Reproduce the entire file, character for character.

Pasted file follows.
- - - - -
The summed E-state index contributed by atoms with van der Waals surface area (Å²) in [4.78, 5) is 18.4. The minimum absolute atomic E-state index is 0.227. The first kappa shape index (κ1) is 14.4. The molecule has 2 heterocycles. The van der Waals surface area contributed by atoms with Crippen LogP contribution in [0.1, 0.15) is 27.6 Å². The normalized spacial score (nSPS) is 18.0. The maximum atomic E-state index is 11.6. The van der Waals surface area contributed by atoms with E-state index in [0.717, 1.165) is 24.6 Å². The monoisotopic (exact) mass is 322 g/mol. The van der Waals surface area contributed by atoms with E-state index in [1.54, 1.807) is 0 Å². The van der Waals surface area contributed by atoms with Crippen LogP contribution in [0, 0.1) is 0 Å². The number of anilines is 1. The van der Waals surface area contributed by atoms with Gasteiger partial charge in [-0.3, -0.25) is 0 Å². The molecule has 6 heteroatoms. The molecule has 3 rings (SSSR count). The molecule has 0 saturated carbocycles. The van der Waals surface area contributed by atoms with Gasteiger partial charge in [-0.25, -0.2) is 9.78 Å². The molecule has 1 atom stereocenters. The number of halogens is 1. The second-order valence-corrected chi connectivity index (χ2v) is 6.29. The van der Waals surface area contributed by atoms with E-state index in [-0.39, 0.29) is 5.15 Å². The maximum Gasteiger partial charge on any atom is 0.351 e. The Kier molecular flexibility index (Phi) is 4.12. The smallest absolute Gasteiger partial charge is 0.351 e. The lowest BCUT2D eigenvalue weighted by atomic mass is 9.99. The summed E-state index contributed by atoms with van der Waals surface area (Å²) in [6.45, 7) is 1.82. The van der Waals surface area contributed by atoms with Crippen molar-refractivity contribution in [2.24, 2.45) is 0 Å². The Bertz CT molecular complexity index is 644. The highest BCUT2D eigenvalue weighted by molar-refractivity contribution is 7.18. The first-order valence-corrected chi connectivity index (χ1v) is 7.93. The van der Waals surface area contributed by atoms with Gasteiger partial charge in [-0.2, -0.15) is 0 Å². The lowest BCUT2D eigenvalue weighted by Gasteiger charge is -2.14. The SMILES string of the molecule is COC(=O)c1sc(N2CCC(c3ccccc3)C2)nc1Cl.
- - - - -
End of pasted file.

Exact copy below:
The summed E-state index contributed by atoms with van der Waals surface area (Å²) in [4.78, 5) is 18.4. The minimum absolute atomic E-state index is 0.227. The first kappa shape index (κ1) is 14.4. The molecule has 2 heterocycles. The van der Waals surface area contributed by atoms with Crippen LogP contribution in [0.1, 0.15) is 27.6 Å². The normalized spacial score (nSPS) is 18.0. The maximum atomic E-state index is 11.6. The van der Waals surface area contributed by atoms with E-state index in [0.717, 1.165) is 24.6 Å². The monoisotopic (exact) mass is 322 g/mol. The van der Waals surface area contributed by atoms with E-state index in [1.54, 1.807) is 0 Å². The van der Waals surface area contributed by atoms with Crippen LogP contribution in [0, 0.1) is 0 Å². The number of anilines is 1. The van der Waals surface area contributed by atoms with Gasteiger partial charge in [-0.3, -0.25) is 0 Å². The molecule has 6 heteroatoms. The molecule has 3 rings (SSSR count). The molecule has 0 saturated carbocycles. The van der Waals surface area contributed by atoms with Gasteiger partial charge in [-0.25, -0.2) is 9.78 Å². The molecule has 1 atom stereocenters. The number of halogens is 1. The second-order valence-corrected chi connectivity index (χ2v) is 6.29. The van der Waals surface area contributed by atoms with E-state index in [-0.39, 0.29) is 5.15 Å². The maximum Gasteiger partial charge on any atom is 0.351 e. The Kier molecular flexibility index (Phi) is 4.12. The smallest absolute Gasteiger partial charge is 0.351 e. The lowest BCUT2D eigenvalue weighted by atomic mass is 9.99. The summed E-state index contributed by atoms with van der Waals surface area (Å²) in [6.45, 7) is 1.82. The van der Waals surface area contributed by atoms with Crippen molar-refractivity contribution in [2.24, 2.45) is 0 Å². The Bertz CT molecular complexity index is 644. The highest BCUT2D eigenvalue weighted by molar-refractivity contribution is 7.18. The first-order valence-corrected chi connectivity index (χ1v) is 7.93. The van der Waals surface area contributed by atoms with Gasteiger partial charge in [-0.2, -0.15) is 0 Å². The lowest BCUT2D eigenvalue weighted by Gasteiger charge is -2.14. The SMILES string of the molecule is COC(=O)c1sc(N2CCC(c3ccccc3)C2)nc1Cl.